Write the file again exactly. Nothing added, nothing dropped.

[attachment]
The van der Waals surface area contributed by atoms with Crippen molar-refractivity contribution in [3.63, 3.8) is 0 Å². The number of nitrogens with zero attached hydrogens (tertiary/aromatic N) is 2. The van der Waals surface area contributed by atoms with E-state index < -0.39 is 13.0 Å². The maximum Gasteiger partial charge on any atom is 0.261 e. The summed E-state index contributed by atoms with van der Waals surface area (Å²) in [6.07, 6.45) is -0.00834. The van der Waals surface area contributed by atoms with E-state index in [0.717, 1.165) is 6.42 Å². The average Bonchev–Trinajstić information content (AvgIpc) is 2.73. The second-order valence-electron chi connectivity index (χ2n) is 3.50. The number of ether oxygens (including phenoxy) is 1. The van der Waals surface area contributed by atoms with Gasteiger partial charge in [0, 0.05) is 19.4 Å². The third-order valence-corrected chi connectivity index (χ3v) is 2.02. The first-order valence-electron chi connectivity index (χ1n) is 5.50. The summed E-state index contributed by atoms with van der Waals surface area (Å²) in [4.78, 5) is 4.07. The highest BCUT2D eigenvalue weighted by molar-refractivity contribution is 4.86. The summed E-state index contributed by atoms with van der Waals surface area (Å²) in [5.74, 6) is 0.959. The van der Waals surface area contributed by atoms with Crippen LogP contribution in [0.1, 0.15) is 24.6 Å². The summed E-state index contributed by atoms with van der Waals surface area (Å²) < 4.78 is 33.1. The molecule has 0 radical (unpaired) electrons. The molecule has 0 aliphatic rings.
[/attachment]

The van der Waals surface area contributed by atoms with Crippen molar-refractivity contribution in [3.63, 3.8) is 0 Å². The number of nitrogens with zero attached hydrogens (tertiary/aromatic N) is 2. The van der Waals surface area contributed by atoms with E-state index < -0.39 is 13.0 Å². The maximum Gasteiger partial charge on any atom is 0.261 e. The summed E-state index contributed by atoms with van der Waals surface area (Å²) in [6.07, 6.45) is -0.00834. The van der Waals surface area contributed by atoms with E-state index in [0.717, 1.165) is 6.42 Å². The average Bonchev–Trinajstić information content (AvgIpc) is 2.73. The second-order valence-electron chi connectivity index (χ2n) is 3.50. The number of ether oxygens (including phenoxy) is 1. The van der Waals surface area contributed by atoms with Gasteiger partial charge in [0, 0.05) is 19.4 Å². The third-order valence-corrected chi connectivity index (χ3v) is 2.02. The first-order valence-electron chi connectivity index (χ1n) is 5.50. The summed E-state index contributed by atoms with van der Waals surface area (Å²) in [4.78, 5) is 4.07. The highest BCUT2D eigenvalue weighted by molar-refractivity contribution is 4.86. The summed E-state index contributed by atoms with van der Waals surface area (Å²) in [5.74, 6) is 0.959. The van der Waals surface area contributed by atoms with Crippen LogP contribution in [0.1, 0.15) is 24.6 Å². The summed E-state index contributed by atoms with van der Waals surface area (Å²) < 4.78 is 33.1. The molecule has 0 radical (unpaired) electrons. The molecule has 0 aliphatic rings.